Written by Alexandra Palmer
As with most things in life, it can be hard to see change happening until we hit the brakes, look in the rearview mirror and see just how far we have come. From our physical and mental health, our education, our career, our romantic lives, the progress can be so granular and gradual that before we know it, we’ve arrived somewhere completely unexpected.
And with the future being, well, unpredictable, it’s only when we reflect on the past that we understand the context and the ever changing landscape of our journey. So with the rise of an increasingly concerned and conscious society, we are curious — why did Generation Z start shopping sustainably?
AUTHENTICITY IS KEY
It can be hard to contemplate a world where supermarkets handed out single-use plastic bags all day, every day - 7.6 billion bags to be accurate - and we washed our faces with tiny plastic beads. But the carrier bag charge and the worldwide ban on microbeads are just some of the landmarks along the path towards a more sustainable future. And for many members of Gen Z or IGen as Psychology professor and author Jean Twenge described them, it can be difficult to imagine such a careless attitude towards the environment.
But where did this change in attitude begin? Throw back to the days of oversized fringes, vampire slayers called ‘Buffy’ and countless crimes against fashion (double denim anyone?) a new generation were learning to walk, talk and operate touchscreen technology. Natives to the digital era, noughties babies were the first generation to grow up in a world where the internet was not just a part of life but a way of life. They are often considered to be more in tune with the filtered reality of the internet and have grown to seek more authentic relationships and experiences from the digital world than the generation before them.
DO GEN Z JUST CARE MORE?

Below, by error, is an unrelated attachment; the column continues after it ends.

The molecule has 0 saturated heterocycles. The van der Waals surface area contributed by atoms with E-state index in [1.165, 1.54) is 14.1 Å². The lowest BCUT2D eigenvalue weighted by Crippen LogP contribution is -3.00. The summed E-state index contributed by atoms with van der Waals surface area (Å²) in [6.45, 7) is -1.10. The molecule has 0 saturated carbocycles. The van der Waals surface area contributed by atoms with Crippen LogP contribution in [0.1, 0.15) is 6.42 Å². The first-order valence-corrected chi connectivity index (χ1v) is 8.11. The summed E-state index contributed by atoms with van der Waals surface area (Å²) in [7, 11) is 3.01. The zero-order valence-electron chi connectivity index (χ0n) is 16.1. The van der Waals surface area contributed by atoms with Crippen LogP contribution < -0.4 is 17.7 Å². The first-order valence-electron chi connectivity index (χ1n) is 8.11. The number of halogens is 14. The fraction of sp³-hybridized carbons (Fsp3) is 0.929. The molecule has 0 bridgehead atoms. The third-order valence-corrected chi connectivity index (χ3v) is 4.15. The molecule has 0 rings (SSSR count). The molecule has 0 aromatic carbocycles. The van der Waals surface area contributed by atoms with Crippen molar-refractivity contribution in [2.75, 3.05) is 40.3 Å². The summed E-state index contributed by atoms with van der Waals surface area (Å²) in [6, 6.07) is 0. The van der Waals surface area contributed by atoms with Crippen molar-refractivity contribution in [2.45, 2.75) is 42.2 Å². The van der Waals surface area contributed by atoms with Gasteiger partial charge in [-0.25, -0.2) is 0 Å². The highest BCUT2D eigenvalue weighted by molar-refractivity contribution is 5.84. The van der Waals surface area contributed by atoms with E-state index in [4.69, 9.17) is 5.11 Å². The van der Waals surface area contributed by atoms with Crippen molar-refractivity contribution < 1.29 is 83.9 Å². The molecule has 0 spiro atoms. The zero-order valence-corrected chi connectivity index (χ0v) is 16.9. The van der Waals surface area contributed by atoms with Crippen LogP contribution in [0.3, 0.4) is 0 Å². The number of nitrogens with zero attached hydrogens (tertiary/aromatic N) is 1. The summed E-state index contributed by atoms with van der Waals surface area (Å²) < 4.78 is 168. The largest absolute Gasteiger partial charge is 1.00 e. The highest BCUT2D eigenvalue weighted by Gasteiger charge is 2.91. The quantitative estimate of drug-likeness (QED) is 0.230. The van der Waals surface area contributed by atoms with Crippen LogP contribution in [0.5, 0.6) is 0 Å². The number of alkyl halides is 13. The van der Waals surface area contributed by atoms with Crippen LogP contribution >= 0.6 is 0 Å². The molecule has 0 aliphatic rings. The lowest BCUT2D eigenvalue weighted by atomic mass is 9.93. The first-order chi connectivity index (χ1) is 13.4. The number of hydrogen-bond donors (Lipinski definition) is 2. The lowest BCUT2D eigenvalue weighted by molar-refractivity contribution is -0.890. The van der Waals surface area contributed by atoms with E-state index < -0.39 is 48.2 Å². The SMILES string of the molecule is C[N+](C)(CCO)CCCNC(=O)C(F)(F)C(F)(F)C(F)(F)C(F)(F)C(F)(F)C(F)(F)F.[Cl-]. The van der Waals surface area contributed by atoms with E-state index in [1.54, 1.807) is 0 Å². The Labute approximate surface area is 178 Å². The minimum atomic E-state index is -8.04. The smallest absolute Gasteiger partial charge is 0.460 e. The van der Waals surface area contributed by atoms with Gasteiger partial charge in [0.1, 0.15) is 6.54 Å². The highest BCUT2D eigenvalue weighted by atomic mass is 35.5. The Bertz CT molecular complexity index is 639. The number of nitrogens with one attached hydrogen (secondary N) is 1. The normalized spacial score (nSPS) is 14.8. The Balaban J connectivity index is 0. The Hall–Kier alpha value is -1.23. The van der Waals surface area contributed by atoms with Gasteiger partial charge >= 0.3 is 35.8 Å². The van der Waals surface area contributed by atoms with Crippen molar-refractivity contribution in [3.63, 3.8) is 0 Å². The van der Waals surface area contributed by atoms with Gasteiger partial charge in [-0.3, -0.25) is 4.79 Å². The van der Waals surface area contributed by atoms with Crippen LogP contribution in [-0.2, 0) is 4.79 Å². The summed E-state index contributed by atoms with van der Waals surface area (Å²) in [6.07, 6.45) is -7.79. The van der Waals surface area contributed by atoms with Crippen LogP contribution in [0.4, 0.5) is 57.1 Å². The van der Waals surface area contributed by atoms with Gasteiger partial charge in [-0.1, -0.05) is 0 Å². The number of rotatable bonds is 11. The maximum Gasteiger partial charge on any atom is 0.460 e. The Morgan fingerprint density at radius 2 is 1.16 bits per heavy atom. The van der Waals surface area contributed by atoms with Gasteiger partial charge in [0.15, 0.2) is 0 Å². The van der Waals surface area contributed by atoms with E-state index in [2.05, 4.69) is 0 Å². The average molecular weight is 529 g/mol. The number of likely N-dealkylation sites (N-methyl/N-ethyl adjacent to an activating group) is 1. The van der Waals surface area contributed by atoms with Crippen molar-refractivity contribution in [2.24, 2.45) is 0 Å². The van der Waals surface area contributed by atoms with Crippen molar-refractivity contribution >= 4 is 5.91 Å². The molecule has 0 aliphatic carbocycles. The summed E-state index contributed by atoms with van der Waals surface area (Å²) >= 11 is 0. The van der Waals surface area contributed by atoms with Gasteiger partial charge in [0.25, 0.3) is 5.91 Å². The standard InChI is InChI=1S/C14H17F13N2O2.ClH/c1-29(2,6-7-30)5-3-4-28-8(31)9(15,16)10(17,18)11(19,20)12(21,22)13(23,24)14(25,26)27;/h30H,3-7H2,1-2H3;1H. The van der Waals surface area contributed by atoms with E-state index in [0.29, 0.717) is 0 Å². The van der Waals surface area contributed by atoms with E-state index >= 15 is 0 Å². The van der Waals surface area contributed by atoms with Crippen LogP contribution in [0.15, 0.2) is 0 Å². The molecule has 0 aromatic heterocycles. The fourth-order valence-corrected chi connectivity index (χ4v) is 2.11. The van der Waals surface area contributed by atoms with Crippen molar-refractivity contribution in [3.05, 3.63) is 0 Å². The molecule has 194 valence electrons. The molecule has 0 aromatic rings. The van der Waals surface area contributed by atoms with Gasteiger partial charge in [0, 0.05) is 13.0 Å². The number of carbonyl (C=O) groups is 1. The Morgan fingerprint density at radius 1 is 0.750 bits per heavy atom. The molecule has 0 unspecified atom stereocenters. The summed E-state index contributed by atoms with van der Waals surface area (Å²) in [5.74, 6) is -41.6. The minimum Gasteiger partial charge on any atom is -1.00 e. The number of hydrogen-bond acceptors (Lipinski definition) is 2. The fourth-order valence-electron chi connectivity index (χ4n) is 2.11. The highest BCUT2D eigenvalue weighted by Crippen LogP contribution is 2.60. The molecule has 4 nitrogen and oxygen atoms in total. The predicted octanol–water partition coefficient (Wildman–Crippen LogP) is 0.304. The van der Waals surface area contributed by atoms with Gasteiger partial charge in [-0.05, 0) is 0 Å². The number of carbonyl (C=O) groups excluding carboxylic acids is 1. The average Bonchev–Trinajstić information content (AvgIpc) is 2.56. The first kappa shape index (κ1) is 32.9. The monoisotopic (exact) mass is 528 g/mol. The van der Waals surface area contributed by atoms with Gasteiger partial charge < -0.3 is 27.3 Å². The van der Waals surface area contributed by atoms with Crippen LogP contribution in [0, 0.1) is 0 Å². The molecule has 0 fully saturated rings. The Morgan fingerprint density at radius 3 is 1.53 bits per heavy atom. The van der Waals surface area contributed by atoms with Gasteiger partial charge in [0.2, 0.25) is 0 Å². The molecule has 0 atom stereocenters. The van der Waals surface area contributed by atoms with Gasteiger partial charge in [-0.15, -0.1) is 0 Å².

According to Depop x Bain Companys 2020 report Futureproof: How Gen Z’s Empathy, Awareness and Fluidity are Transforming Business as Usual the widespread volatility and uncertainty of the new millennium has made an imprint on the way in which this generation view the world around them, both in the physical and digital space, making them more receptive and understanding of transient concepts. “For them, it’s not about this or that, but rather, this and that.”
This empathetic mindset extends to the wider ecosystemic issues such as climate change, recessions, and even the political state of play. ‘Gen Z is more vulnerable to macro level uncertainties within a digitally charged globalised economy and are aware of the effects these stresses have on inherent human vulnerabilities.’
It’s no wonder then, that members of this generation are more concerned about connecting with authentic brands with values true to their own, than achieving the status associated with mainstream companies and exclusive designers who perhaps prioritise profit over the planet.
“The exorbitant amount of waste generated in the fashion industry inspired Fanfare Label to represent the circular economy standard; the label is a representative of what fashion could & should look like.” - Fanfare
Recognising the need and desire for sustainable choices across all areas of life and the consumer power of Gen Z, a revolution is underway with environmentally friendly brands taking a stand against issues such as global warming, plastic waste, fast fashion, pollution, deforestation and exploitation of natural resources.
BRANDS WHO TAKE A STAND COME OUT ON TOP
The demand for second hand, preloved and upcycled goods has been fuelled by the Gen Z protest against unsustainable practices. Platforms like Depop and Vinted have created community based marketplaces designed to extend the lives of the clothes we wear and to slow the fashion industry down.
Brands like Fanfare and Pantee are leading the charge and setting the standard in sustainability that the fashion industry should aspire to. “Fanfare is leading the upcycling movement, transforming vintage pieces to unique contemporary designs, combining elements of vintage & surplus clothing by giving existing materials a new life through various textile techniques.”
Whereas Pantee repurpose deadstock t-shirts into beautifully comfortable underwear. Why? Here’s why:
- 2,700 litres of water goes into one cotton t-shirt
- 30% of all garments made in a year are never sold (deadstock)
- Less than 1% of all clothing materials are recycled into new garments
- Upcycling clothes and extending the life of a garment by 9 months reduces its carbon, water and waste footprints by 20-30%
And it’s not just the fashion industry. Thanks to Gen Z eco friendly brands are leading the way in the beauty, food & drink and homeware industries too. Just look at Upcircle, the pioneering beauty and skincare brand that decided to do something about the amount of coffee grounds discarded by London coffee shops, repurposing it into sustainable, natural skincare products.
So Generation Z may have fuelled the fire but sustainability looks hot on everyone. On the hunt for more brands to discover? Here are just some of the planet-friendly brands you can explore on Hibana:
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